Puppy mills exist because there is a market for the dogs they produce. Until many more animal welfare advocates embrace the idea that responsible breeders are our allies, not our enemies - puppy mills will continue to exist.

  4. @ Anonymous regarding the statistics in Charlottesville, thank you for your clarification. Now I am curious. I double checked my conference handout and I copied the number correctly. So perhaps it was a misprint? Or is it fuzzy math? Do you have any insight on this? I am glad that Charlottesville has now endorsed TNR because healthy feral cats should not be being killed in a No Kill shelter.

  5. Kathy, to answer your question I think it's very fuzzy math. Or maybe that 92% figure is for a different year. After I read your blog, I went and looked again at the statistics CASPCA submitted to the state of Virginia and also those published on their own web site for 2010. Using the calculations recommended by Maddie's Fund (which CASPCA uses to compile its statistics), I came up with an 86.8% LRR for cats in 2010. They do still kill a percentage of feral cats and have been doing so all along, even though they claim no kill status. This has actually made the job of local TNR advocates much harder, because the public is under the false impression that trapping and taking feral cats to the "no kill" SPCA is a good idea. Hopefully, this recent move by city council will lead to a more progressive approach toward feral cats by CASPCA and the whole community. I completely agree with you that healthy feral cats should not be being killed in a No Kill shelter. Thank you for saying so!

  6. Maybe you can check out Devore Shelter in San Bernardino California. High kill, abusive employees, unethical treatment of animals, corrupt board of county supervisors that don't care. It is truly the shelter from hell. Dogs put down when the place is half empty. Sick dogs not treated. Disgusting. There is a protest going on there on December 12th-a must for all who care.

  7. Puppy mills exist because there is a market for the dogs they produce. Until many more animal welfare advocates embrace the idea that responsible breeders are our allies, not our enemies - puppy mills will continue to exist.

    Thank you, thank you, thank you.

    I would add that this is a necessary, but not sufficient, condition of success in putting the puppymills out of business. Another topic entirely.

    Our tiny national breed rescue got hit with a tsunami in 2009 -- 227 dogs from one puppymiller and felony animal abuser, most of them effectively feral, and all our sole responsibility. A typical year prior would see us placing 20-40 dogs nationwide.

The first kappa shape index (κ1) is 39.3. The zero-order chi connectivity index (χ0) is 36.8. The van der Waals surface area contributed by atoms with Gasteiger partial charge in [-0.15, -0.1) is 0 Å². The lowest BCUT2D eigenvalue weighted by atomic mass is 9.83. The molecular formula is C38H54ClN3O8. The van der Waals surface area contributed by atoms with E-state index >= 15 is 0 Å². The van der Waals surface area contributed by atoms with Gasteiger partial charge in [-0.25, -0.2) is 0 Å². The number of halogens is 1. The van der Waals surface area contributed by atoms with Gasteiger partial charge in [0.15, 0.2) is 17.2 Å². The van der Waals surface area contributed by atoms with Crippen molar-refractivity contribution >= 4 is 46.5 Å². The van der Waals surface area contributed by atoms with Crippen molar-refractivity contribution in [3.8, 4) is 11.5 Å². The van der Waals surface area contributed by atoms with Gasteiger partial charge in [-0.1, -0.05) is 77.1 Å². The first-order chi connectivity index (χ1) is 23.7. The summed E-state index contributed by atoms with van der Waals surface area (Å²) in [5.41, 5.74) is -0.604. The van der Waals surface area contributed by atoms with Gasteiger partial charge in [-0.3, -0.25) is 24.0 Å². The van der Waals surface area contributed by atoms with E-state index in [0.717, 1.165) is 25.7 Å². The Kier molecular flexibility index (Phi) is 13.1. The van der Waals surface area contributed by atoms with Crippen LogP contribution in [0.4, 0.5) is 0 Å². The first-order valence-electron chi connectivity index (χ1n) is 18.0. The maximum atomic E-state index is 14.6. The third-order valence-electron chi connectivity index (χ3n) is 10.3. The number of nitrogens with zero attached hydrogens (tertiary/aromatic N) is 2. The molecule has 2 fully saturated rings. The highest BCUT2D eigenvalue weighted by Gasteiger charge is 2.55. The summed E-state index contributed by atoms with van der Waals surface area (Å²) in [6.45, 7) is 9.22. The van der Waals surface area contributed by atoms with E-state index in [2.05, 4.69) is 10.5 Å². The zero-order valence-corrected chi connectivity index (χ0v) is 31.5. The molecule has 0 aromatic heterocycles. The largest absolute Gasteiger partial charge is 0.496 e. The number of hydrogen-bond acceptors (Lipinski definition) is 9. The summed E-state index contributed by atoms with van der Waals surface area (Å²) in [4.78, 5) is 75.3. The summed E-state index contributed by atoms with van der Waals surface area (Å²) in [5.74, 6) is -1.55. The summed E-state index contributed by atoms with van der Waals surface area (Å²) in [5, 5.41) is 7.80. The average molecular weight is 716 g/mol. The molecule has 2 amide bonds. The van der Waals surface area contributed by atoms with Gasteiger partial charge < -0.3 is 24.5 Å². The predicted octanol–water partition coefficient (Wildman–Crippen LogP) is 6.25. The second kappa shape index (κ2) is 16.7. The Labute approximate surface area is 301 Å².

The breed community and some unexpected new friends stepped up to the plate and made it happen. 227 dogs placed in homes. Not one dog killed and declared "euthanized." Specialist foster homes for the dogs who needed the most behavioral and medical help. All while the economy was tanking. Our breed community is mostly hard-working people of modest means.

    Two points about that:

    A bad economy is a challenge, not an excuse.

    This outcome would have been literally impossible without the hard work of breeders. Those who fostered and fundraised and adopted. Those who held off on breeding a litter that summer and suggested that puppy seekers, when appropriate, consider adopting.

    A rescue organization that demonized breeders and was alienated from the rest of the breed community would have been SOL -- cut off from support and expertise and good will that was absolutely necessary to the outcome we got.

    Oh, not every breeder joined the team. Some grumbled about how all those rescue puppies were going to cut into the sales that were rightfully theirs, and blamed their inability to sell indifferently-bred and overpriced pups in a down economy on those damned rescues. Some just continued business as usual and did not help. Some whispered to potential adopters about the terrible problems that all the rescue dogs would have. (Imaginary ones, not the butt-obvious issues that we discussed openly.)

    I am often in the position of recommending a puppy or older dog from a breeder rather than a rescue, when the home and the dogs available in rescue do not match up. Believe me, it's not hard to remember who was who in 2009.

  8. Great post and great blog. I live in North Dakota, but my parents live in Wisconsin. I will be returning to your blog because it is inspiring and a good resource. My community (Fargo, N.D.) is doing well with saving 96 percent of the dogs from the pounds. However with cats, that number is only about 44 percent.